By Michael Fox
The prevalence of shareholder activism signals a new frontier for crisis communications. The practice of activism has evolved, its players have grown more sophisticated, and companies and their communications teams must evolve in turn to effectively defend themselves from potential attack.
In October 2014, a full slate of nominees won shareholder support in its proxy contest to replace the entire board of directors at Darden Restaurants, best known as the owner of Olive Garden. The victory followed a high profile campaign over the prior months led by Starboard Value, an activist hedge fund that made national media headlines, from CNBC to The Washington Post to Gawker Media. Attacking management’s strategy and the board’s oversight, while outlining a plan to increase earnings upwards of $300 million, Starboard was able to secure the endorsement of proxy advisors Institutional Shareholder Services (ISS) and Glass Lewis, and ultimately the vote of a majority of shareholders to oust all 12 directors – an extraordinary and rare outcome.
The replacement of Darden’s full board of directors is an extreme example of what can go wrong when shareholder activism is left unchecked or underestimated. But it is also an example of how much the face of shareholder activism has changed and how companies and their communications teams need to evolve in turn.
Once derided as corporate raiders, green mailers or simply hedge funds with exclusively short-term interests, the perception of activist investors among traditional institutions has started to change significantly – activism has gone mainstream.
Shareholder activism has become an asset class unto itself, with activist funds amassing more than $100 billion in combined assets under management, up from $32 billion in 2008. According to McKinsey, activists launched an average of 240 campaigns a year for the past three years, compared to less than half that number a decade ago and the number of occasions where activists have nominated a full slate of board members has more than doubled in the past two years.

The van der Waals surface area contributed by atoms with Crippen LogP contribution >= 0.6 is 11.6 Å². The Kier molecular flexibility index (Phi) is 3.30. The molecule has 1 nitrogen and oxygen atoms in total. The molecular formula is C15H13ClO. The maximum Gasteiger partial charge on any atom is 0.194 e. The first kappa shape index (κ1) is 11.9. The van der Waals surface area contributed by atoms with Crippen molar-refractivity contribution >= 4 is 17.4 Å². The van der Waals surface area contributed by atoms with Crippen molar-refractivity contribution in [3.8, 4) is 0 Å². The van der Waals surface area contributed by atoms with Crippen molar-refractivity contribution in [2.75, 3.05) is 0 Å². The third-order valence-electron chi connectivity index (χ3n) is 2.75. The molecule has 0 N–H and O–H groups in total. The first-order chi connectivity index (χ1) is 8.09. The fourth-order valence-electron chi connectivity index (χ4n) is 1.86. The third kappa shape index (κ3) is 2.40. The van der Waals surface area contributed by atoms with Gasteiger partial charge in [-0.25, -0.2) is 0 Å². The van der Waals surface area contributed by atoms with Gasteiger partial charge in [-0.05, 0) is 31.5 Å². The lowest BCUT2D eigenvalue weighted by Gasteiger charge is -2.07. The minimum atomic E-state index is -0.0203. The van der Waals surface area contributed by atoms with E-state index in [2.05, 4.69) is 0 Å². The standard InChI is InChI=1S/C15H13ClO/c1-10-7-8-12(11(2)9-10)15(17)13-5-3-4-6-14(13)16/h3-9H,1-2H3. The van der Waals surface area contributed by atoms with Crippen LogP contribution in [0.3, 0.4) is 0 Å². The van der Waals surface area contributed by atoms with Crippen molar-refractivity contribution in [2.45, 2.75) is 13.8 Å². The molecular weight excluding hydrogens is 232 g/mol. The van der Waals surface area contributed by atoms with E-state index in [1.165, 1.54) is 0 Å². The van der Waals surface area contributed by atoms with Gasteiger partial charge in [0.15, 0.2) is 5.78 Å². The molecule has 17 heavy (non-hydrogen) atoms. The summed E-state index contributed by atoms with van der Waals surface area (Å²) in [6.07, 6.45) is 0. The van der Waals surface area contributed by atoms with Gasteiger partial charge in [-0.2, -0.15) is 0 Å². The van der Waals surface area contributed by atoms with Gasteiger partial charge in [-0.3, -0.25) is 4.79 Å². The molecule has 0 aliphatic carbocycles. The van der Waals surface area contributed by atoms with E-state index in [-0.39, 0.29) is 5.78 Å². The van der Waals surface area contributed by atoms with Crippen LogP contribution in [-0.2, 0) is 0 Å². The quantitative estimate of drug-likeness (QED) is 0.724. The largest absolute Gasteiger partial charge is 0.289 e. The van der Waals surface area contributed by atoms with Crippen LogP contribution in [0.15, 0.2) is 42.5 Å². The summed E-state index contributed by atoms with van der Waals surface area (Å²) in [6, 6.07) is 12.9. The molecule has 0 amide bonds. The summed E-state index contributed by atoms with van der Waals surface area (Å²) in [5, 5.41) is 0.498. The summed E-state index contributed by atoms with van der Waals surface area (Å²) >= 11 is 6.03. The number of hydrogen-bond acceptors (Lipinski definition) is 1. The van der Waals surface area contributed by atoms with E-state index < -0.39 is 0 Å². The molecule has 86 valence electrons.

Historically, many of those campaigns called for one-time capital allocation moves like a stock buy-back or special dividend, or the sale of certain assets or the whole company. But now, activists are becoming much more sophisticated and genuinely focused on broader corporate strategy and practices they believe will make the company more valuable. Activists are taking their message directly to shareholders through extensive presentations or holding conference calls. They are nominating more highly-qualified director candidates and using sophisticated PR campaigns – including websites, videos, social media and building relationships with the financial media – to garner support for their campaigns and catalyze shareholders behind their point of view.
As a result, traditional institutional investors are increasingly sympathetic to and openly, or covertly, supporting activist campaigns. Proxy firms – like ISS and Glass Lewis, who leant their full support to Starboard in the Darden contest – have also been very supportive of activist positions, siding with activists a majority of the time.
In this new environment of heightened and enhanced activism, no public company, large or small, is safe from an activist investor’s scrutiny, nor immune to the negative PR from a well-publicized campaign. As with other areas of crisis management, effectively preparing for a potential activist attack requires a thorough risk assessment, contingency planning and a sound communications strategy.
As communications professionals, we can’t wait for our clients to become the target of shareholder activism before we act. Our job is to help management see the businesses through the lens of an activist investor and pinpoint vulnerabilities before an activist comes calling. In a study of 500 of the latest 13-D filings, ICR identified ten categorical similarities across the companies that were targets of shareholder activism. In fact, after analyzing these categorical similarities, it is possible to predict with a high degree of accuracy a company’s future vulnerability to an activist. Some of the key areas every public company should regularly analyze to gauge vulnerability to activist investor engagement include: